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Journal article written by 2013 DPDF Global Commodity Studies fellow Nicole Labruto in Geoforum.


Amid debates questioning the social sustainability of ethanol, Brazilian industrialists sought an exportable social verification that could accompany sugarcane ethanol technology transfers to global South countries. Despite an effective national anti-slave labor pact and marketing campaigns promoting the sustainability of ethanol, in 2008, members of the federal government orchestrated a series of meetings between representatives from the state, sugarcane industry, and national labor organizations to discuss labor practices. They created "The National Commitment to Labor Conditions in Sugarcane Activity," a voluntary certification program that they hoped would attest to fair working conditions on plantations and provide acknowledgment for participating businesses. After reports revealed gross violations of labor practices on complying plantations, the certificate was abandoned in 2013.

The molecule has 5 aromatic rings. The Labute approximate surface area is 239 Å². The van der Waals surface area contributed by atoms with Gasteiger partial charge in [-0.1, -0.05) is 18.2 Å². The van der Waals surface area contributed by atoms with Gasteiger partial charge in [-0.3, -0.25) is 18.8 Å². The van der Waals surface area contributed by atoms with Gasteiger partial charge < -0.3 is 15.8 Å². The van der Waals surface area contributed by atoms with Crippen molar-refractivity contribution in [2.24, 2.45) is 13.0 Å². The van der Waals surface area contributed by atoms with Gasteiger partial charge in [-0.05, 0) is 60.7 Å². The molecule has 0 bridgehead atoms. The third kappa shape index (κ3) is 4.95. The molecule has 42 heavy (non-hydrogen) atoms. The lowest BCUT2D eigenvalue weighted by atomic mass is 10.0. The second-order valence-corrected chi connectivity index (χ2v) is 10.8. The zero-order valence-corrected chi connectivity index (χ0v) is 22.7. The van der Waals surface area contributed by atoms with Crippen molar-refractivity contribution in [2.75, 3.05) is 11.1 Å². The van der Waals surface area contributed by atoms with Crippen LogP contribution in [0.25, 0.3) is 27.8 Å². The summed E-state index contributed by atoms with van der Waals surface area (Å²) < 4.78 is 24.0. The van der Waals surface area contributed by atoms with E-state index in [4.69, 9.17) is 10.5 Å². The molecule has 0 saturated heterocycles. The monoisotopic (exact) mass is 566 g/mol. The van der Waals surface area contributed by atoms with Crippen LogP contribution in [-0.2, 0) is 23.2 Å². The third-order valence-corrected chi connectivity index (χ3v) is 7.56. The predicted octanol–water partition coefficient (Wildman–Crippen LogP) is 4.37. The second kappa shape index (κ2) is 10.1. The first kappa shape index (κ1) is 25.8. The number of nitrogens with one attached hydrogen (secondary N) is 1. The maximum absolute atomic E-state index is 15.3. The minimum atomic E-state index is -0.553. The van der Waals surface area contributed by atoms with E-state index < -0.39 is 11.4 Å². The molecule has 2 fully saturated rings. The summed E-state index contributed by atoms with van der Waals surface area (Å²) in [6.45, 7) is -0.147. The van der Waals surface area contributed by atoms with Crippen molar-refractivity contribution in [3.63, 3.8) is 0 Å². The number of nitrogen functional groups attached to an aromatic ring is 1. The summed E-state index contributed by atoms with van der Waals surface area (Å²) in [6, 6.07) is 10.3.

In this paper, I trace the conditions that enabled this certificate to emerge and then fail as a state-sanctioned instrument for governing social justice in the Brazilian ethanol industry. I contend that understanding the emergence of neoliberal governance schemes requires analysis of the historical relationships that intersect with new geopolitical formations. In this case, the state engaged in an experimental form of governance in attempts to export a social certificate alongside technology transfers. This led to the conversion of rights into privileges with no official means for punishing non-complying companies, causing the certificate to lack efficacy and fail. I argue this by connecting the intersecting histories of labor unions, the ethanol industry, and the state to the contemporary factors that led to the need for a mechanism to attest to social sustainability.

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